A bespoke cyber security solution

19 February 2019

How to protect construction supply chains from cyber breaches. Thinking ahead article from Jack Lyons Head of Broking for Cyber (UK) at JLT Specialty.

The main cyber security issue facing the construction supply chain is the increased reliance on technology and, in particular, the wider use of building information modelling (BIM) – a collaborative way of working, underpinned by digital technologies that enable more efficient methods of designing, creating and maintaining built assets.

However, we don’t see any evidence of construction supply chain firms being targeted specifically – they are more likely to fall victim to large-scale cyber attacks where criminals or hacktivists target multiple companies to see which are easiest to penetrate.

The risk factors affecting these firms are consistent across all parts of the world. 

Protecting data and software

Generally, the main focus is on protecting data and systems because of the issues that these organisations would face if their data or software were compromised, in terms of being able to keep track of projects and completing tenders and jobs on time.

Notably, project owners are increasingly requesting that the general contractor overseeing the project conduct an audit of their internal cyber security standards. 

However, as supply chains become more connected, with the provision and utilisation of increasingly advanced information sharing systems, should general contractors consider replicating similar audit measures with project subcontractors?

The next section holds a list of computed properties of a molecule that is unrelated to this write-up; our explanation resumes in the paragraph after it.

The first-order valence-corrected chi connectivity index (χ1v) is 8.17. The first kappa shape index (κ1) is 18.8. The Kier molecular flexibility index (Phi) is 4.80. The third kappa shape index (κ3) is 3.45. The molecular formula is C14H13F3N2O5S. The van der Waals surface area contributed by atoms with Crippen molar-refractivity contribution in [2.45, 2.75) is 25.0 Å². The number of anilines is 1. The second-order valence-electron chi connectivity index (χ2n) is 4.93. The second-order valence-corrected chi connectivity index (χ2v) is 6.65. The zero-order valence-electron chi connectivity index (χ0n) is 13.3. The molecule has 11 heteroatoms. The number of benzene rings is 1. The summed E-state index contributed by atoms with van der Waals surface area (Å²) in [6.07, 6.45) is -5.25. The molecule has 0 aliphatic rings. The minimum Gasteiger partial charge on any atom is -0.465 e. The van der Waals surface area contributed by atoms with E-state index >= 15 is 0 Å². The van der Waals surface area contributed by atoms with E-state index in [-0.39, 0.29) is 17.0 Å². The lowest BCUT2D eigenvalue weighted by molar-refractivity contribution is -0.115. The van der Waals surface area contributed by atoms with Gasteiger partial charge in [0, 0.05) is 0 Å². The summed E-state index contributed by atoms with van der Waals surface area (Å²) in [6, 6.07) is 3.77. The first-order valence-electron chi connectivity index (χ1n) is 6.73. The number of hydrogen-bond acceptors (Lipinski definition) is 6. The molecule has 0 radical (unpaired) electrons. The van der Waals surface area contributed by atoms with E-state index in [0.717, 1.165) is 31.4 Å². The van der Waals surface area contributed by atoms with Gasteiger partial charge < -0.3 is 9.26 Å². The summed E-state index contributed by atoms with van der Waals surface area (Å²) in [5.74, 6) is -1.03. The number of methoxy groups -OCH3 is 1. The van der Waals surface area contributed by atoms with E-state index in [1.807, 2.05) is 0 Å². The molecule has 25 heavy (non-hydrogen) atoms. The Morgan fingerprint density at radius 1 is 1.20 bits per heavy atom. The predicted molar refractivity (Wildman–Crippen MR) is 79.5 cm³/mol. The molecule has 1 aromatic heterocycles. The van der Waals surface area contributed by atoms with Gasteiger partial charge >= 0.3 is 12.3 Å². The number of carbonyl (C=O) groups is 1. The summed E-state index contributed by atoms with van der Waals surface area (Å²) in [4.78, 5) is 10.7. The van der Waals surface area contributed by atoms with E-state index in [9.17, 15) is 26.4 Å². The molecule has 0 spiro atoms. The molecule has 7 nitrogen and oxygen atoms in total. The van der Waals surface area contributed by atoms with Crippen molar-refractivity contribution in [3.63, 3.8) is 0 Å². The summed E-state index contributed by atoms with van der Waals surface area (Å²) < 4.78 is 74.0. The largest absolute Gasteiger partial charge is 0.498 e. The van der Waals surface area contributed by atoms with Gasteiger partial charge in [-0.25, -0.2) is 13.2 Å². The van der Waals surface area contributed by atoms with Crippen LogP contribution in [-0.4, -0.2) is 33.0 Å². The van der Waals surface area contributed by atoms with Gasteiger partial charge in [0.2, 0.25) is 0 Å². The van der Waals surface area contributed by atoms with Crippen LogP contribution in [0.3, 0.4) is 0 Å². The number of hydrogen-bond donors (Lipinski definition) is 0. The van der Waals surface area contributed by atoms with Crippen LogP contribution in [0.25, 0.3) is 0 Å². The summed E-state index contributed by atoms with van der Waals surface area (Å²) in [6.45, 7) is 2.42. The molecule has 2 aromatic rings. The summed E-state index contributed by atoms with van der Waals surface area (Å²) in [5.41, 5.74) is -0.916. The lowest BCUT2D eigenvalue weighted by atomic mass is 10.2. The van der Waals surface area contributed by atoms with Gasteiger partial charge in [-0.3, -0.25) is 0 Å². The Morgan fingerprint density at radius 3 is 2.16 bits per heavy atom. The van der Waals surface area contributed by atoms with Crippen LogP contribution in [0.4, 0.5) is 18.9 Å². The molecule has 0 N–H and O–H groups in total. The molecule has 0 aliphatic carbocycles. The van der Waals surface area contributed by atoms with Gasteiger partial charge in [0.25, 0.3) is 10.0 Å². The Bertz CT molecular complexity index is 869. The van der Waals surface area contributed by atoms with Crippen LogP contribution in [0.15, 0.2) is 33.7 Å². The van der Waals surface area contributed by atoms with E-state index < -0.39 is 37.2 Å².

To this end, when considering consortia, it is imperative that stakeholders assess where weaknesses in one member’s cyber systems may result in breach and access to the sensitive information of all consortium members.

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Employee error and training

Ultimately, there is a strong dimension to the cyber security challenge which can never be overlooked: human error and the actions of rogue employees. 

Training staff to be cyber-security aware is an important step in minimising these exposures.

Consequently, firms need to be able to respond quickly to evolving threats and realise that a reactive approach – minimising what attackers can do if they get into a company’s systems – can still be effective.

Talk to an expert

For more information, contact Jack Lyons, Head of Broking for Cyber (UK) on +44 20 7528 4114

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